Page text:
Facebook Digs Deeper into Privacy Concerns

According to a post in the September 23rd issue of the Financial Times, Facebook is partnering with a “controversial” data company called Datalogix that can “track whether people who see ads on the social networking site end up buying those products in stores.” Of course, this announcement has raised concerns with privacy advocates who have continually been concerned about marrying online profiles and presence with offline data since the purchase of Abacus (a Datalogix competitor) by Doubleclick (an online ad-serving company later bought by Google) in the late 90s.

Datalogix (and similar companies) compile their data from the major retailers and catalogers in the US, who voluntarily provide all of the customer purchase history, typically down to the Stock Keeping Unit (to include size, color, etc) in return for being able to rent modeled names of likely good prospects, and in the case of Datalogix, being able to use that data for behavioral targeting and retargeting.

Included in this data is the Personally Identifiable Information (PII) of consumers, including name, address, phone number and in many cases, email address. In this manner, Datalogix has compiled purchase information on over 70 million US households.

So how does the Facebook deal work?

Essentially, for a set of marketers, Facebook is sending over the Facebook IDs and sign up email addresses of people who have seen a particular ad. Datalogix is then matching that email address to its compiled database by email address, to determine if that individual actually bought the product featured in the ad.

Datalogix also appears to create some sort of holdout sample or control group of people who did not see the ad. Now, Datalogix can report on the increase of purchases of that product in the group that has seen the ad and those that haven’t, providing an extremely rough measure of the effectiveness of seeing that ad on the social network.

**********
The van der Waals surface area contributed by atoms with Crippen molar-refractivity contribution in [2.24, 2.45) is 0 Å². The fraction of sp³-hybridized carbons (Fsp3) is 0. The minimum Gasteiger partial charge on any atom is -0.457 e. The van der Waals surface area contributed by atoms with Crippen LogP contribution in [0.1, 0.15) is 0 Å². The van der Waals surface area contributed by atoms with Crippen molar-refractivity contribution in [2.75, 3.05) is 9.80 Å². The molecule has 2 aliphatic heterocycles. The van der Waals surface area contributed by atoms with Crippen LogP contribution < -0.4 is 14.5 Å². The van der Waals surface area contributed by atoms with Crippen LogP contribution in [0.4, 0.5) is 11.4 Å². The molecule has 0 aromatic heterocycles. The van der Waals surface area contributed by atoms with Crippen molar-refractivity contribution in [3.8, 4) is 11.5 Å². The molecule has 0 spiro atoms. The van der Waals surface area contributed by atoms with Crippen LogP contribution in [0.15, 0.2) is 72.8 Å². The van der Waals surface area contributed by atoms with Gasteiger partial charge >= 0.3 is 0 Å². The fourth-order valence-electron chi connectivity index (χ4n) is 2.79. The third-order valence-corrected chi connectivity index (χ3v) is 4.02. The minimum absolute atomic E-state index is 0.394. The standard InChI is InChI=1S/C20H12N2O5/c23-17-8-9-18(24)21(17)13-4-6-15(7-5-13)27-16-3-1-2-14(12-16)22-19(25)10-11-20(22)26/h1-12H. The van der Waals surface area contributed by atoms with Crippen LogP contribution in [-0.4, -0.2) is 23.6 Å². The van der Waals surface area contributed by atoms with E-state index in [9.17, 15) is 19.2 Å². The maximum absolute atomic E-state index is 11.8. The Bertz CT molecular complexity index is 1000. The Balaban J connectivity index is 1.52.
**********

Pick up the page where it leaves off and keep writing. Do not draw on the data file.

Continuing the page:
To Facebook and the marketers who advertise there, the consumers will remain anonymous. Datalogix is not, as far as we can tell, doing anything other than analyzing data and reporting results.

Is this an invasion of privacy? Certainly, but it may be legal depending on the TOS. Facebook is, after all providing Facebook user IDs and email addresses to a third party firm, but was there consent given long ago when people signed up? I'll leave that to the legal experts.

Is it a bigger invasion of privacy than the actual retailers sending detailed purchase data to third party firms without end user consent? Certainly not, but that practice has been in place for decades, and is considered standard operating procedure. Is it a dangerous invasion of privacy? On the surface, no, as consumer data is kept anonymous both from Facebook and the marketers themselves.

What is lost beneath the surface here is that this partnership makes Datalogix that much more powerful, as it is being paid to attach Facebook user IDs to its already vast proprietary database of purchase information. While we are sure that Facebook has instituted all kinds of contractual controls over how or even if Datalogix can use that data, we are coming ever closer to the day when all data about everyone who uses the internet or shops in stores (hmmm, everyone?) is fully connected together.

Facebook’s very revenue model is under attack, as this recently published article in Barron’s points out. Facebook is therefore making aggressive changes to its marketing toolkit in an effort to drive even more advertising revenue. To be effective for their advertisers, Facebook must continually expose more and more data about their users, and cross over that line of privacy in new and innovative ways. This partnership with Datalogix is fairly innocuous on the surface, but it is just another indication that if Facebook is to survive and thrive, they must do so by exposing their users to brand marketers.

Category: consumer engagement, social networks, marketing enablement, Marketing, transactional data, customer acquisition, Facebook, datalogix, media measurement

Michael Caccavale

Michael Caccavale

As the leader of Pluris, CEO Michael Caccavale is the innovator and forward-thinker behind the company’s marketing enablement, analytic and optimization solutions.

About this blog

At Pluris, we believe that we all can do a better, more efficient job at marketing to our most important customers. On this blog, we'll discuss how strategy, database management, offer optimization and analytics can help us all be better marketers. Sometimes, we may just talk about sports.

Subscribe to Email Updates

New Call-to-action